Community activists attend a San Francisco fundraiser in June, raising money for one of the city’s two major gay and lesbian Democratic clubs. Photo by Spencer Michels.
More than 30 years ago — June of 1982 to be exact — I covered a gay pride parade in San Francisco. There was a hot race for Congress going on at the time: the powerful Democratic incumbent, Phillip Burton, was running against a popular Republican state senator, Milton Marks. Both of them marched, or rode, in the parade, surrounded by dancing, motorcycle-riding members of the gay and lesbian communities.
AIDS was just becoming known, but gay political power — at least in San Francisco — was an emerging force to be reckoned with, more so than almost anywhere else in the nation. (Burton won the election.)
At that point, the main concern of gay people was violence against them. Harvey Milk had inspired the community by becoming the city’s first openly gay supervisor. His murder, along with the murder of Mayor George Moscone, inflamed and energized the gay community to more political action. Moscone’s successor as mayor, Dianne Feinstein, endorsed the gay pride parade, but always with a bit of trepidation. As with many old-line San Franciscans, the outrage of the marching throngs made her just a little uncomfortable. (She has since become used to it.)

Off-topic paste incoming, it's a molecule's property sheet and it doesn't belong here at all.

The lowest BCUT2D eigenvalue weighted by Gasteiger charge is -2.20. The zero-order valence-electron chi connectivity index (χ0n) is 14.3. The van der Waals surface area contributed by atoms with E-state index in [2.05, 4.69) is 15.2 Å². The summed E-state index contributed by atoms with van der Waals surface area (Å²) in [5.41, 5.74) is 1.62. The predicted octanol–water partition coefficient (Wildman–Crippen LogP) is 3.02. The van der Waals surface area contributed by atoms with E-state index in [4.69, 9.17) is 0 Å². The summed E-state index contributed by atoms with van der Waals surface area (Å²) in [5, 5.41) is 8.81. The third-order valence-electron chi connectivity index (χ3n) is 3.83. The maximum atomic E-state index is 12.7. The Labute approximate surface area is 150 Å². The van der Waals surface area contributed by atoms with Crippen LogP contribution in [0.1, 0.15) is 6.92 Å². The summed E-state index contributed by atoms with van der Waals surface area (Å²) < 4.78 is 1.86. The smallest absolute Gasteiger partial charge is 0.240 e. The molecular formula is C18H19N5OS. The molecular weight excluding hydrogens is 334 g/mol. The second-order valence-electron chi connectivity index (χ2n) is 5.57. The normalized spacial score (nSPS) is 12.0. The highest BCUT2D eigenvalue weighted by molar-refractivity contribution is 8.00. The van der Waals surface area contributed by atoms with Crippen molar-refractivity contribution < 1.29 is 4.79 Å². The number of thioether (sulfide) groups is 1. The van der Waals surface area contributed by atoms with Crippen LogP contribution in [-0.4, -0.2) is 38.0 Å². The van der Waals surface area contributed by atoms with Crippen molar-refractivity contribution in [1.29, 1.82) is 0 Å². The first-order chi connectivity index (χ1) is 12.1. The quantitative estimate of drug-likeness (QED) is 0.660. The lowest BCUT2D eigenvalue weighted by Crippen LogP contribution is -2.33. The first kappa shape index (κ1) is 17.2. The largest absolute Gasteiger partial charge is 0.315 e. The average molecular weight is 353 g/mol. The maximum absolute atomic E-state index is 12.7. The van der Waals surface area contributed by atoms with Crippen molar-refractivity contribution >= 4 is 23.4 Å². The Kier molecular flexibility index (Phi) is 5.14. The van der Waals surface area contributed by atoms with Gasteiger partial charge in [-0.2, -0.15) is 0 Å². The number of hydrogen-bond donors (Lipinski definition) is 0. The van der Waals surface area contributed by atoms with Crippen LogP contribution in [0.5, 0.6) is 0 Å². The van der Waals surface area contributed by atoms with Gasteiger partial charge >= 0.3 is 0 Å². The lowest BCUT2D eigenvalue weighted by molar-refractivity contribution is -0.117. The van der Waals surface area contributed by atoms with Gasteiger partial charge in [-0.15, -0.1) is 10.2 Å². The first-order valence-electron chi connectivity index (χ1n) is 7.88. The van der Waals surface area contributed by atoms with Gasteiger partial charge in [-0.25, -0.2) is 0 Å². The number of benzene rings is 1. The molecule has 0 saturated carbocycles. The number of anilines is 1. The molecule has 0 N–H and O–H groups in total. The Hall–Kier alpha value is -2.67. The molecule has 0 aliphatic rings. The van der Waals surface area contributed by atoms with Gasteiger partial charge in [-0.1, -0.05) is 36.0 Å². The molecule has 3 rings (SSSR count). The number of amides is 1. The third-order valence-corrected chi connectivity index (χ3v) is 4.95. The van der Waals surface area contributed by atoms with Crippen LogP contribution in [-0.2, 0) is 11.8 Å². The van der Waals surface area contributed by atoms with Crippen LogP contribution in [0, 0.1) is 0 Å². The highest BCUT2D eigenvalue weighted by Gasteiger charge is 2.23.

A few years later, in 1988, Democratic presidential nominee Michael Dukakis reportedly turned down contributions from openly gay groups.
Politicians outside of San Francisco were concerned that many voters were not sympathetic to gay rights or to gay people, and would punish politicians who were too close to that emerging community. And gay people were often reluctant to give money to political campaigns or gay political organizations, for fear they would be outed if their names were
This article originally appeared on: http://www.pbs.org/newshour/rundown/2012/07/corralling-the-gay-and-lesbian-vote.html